http://www.truthagainsttheworld.com/MusicT...oynoharmony.mid

It possible for your mind to "insert" (imagine) the necessary harmonic background though even when listening to this example. So, to go a step further, this example simply bangs away on the tonic chord under the melody making it harder to imagine harmonic motion:

http://www.truthagainsttheworld.com/MusicT...armonyatall.mid

Notice this could conceivably be the beginning statement of a melody that then went to another chord. Also, notice this could be considered a "theme" of sorts. It could be a melodic fragment that will be used in various ways throughout a larger composition. On it's own, even though it is pleasant, it doesn't really do much or "go anywhere".

Also consider the idea of the half cadence/full cadence. First the melody with only half cadences:

http://www.truthagainsttheworld.com/MusicT...cadenceonly.mid

Notice that is sounds as if stuck in a loop, endlessly open with no definite end.

Now with only full cadences:

http://www.truthagainsttheworld.com/MusicT...cadenceonly.mid

Notice it definitely ends. But without the half cadence first the ending is not fully prepared (or "set up"). It sounds like a melody on it's own but this is due to the fact that there is some harmonic motion going on in the phrase to begin with.

The important point here is that certain notes of scale/key imply certain chords. Implying the right note (at the right time) is crucial in giving the melody a sense of direction. Obviously, by "right note" I do not mean there is only one option or choice available at any given time. Sometimes the choices are virtually limitless; other times, though, they are. It depends what the composer wants to accomplish. An extreme example would be at the end of a piece; if you want to end a piece definitively your only melodic option is the root note.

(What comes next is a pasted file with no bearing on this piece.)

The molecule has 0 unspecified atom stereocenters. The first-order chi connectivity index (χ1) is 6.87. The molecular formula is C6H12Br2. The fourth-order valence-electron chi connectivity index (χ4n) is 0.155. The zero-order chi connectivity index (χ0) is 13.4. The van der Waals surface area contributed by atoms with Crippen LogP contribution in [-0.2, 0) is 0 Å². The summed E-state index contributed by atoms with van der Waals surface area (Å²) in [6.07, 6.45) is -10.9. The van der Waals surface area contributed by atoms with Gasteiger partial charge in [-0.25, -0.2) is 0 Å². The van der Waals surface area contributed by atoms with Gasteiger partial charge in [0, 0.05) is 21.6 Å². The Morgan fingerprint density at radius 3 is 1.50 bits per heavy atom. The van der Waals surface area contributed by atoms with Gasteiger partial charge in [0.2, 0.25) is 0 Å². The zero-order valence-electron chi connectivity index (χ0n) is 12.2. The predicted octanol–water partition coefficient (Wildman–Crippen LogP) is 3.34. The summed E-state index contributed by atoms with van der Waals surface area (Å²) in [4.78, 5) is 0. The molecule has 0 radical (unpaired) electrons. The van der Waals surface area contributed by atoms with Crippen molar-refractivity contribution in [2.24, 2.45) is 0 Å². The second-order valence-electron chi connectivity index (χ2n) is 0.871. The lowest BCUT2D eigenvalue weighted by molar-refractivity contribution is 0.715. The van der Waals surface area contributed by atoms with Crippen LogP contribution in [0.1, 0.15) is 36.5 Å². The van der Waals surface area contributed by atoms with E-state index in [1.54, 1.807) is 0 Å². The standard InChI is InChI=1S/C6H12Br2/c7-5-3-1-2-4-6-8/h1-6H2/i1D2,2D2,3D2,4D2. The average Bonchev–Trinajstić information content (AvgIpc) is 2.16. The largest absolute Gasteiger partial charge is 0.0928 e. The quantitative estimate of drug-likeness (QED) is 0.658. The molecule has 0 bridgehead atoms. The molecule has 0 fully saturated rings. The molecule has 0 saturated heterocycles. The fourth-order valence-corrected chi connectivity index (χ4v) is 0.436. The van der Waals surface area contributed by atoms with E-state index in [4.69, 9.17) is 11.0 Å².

On the subject of tempo I have the melody played very fast:

http://www.truthagainsttheworld.com/MusicT...ojoytoofast.mid

Since you know it is supposed to be the "Ode to Joy" you might actually be able to identify it after a few listens. So let's make it absurd:

http://www.truthagainsttheworld.com/MusicT...ywaytoofast.mid

I am not aware of any pieces that move faster than eighth notes at 300 beats per minute (bpm) that are discernable. Most of the faster pieces I have ever heard top out at around 250 bpm. The absurd example is 32nd note triplets at 250bpm. This works out to about 50 notes per second. I can play about 20 notes per second in a linear pattern & about 40 notes per second in arpeggiated patterns (sweeping technique!). But if the info is not relatively simple it gets hard to identify. If I am just repeating a single scale or chord it's easy. If it's more complex harmonically it's harder to discern. For example, listen to any of Coltrane's "sheets of sound" solos, Alan Holdworth or Shawn Lane guitar solos.

What I have tried to show here is that many different elements are responsible for a melody qua melody; not just one. In my estimation the goal-directed harmonic implication of any given musical line is the most important, but even this is still dependent upon the other elements to give a melody substance.

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Should we associate low pitch notes/phrases solely with pain or can low pitch notes/phrases also express happiness?

I don't think it's that simple.

For example, the first time Beethoven presents the "Ode to Joy" theme in the finale of the 9th it is by the cellos - very quietly & very low in pitch.